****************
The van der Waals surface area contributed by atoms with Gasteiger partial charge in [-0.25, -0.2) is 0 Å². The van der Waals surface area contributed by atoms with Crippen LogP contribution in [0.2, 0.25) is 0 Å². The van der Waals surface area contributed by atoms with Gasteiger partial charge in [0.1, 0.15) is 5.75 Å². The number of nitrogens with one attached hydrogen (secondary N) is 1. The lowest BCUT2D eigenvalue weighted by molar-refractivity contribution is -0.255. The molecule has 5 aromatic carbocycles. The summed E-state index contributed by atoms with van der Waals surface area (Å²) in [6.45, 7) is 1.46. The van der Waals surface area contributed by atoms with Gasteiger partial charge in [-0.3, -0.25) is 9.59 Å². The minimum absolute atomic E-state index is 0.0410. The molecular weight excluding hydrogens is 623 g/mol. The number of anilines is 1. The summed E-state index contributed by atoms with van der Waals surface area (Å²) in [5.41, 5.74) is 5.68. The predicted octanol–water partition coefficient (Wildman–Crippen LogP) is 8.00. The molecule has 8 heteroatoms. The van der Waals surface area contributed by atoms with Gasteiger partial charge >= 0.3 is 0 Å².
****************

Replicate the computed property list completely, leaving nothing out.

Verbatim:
The van der Waals surface area contributed by atoms with Gasteiger partial charge in [-0.25, -0.2) is 0 Å². The van der Waals surface area contributed by atoms with Crippen LogP contribution in [0.2, 0.25) is 0 Å². The van der Waals surface area contributed by atoms with Gasteiger partial charge in [0.1, 0.15) is 5.75 Å². The number of nitrogens with one attached hydrogen (secondary N) is 1. The lowest BCUT2D eigenvalue weighted by molar-refractivity contribution is -0.255. The molecule has 5 aromatic carbocycles. The summed E-state index contributed by atoms with van der Waals surface area (Å²) in [6.45, 7) is 1.46. The van der Waals surface area contributed by atoms with Gasteiger partial charge in [-0.3, -0.25) is 9.59 Å². The minimum absolute atomic E-state index is 0.0410. The molecular weight excluding hydrogens is 623 g/mol. The number of anilines is 1. The summed E-state index contributed by atoms with van der Waals surface area (Å²) in [5.41, 5.74) is 5.68. The predicted octanol–water partition coefficient (Wildman–Crippen LogP) is 8.00. The molecule has 8 heteroatoms. The van der Waals surface area contributed by atoms with Gasteiger partial charge >= 0.3 is 0 Å².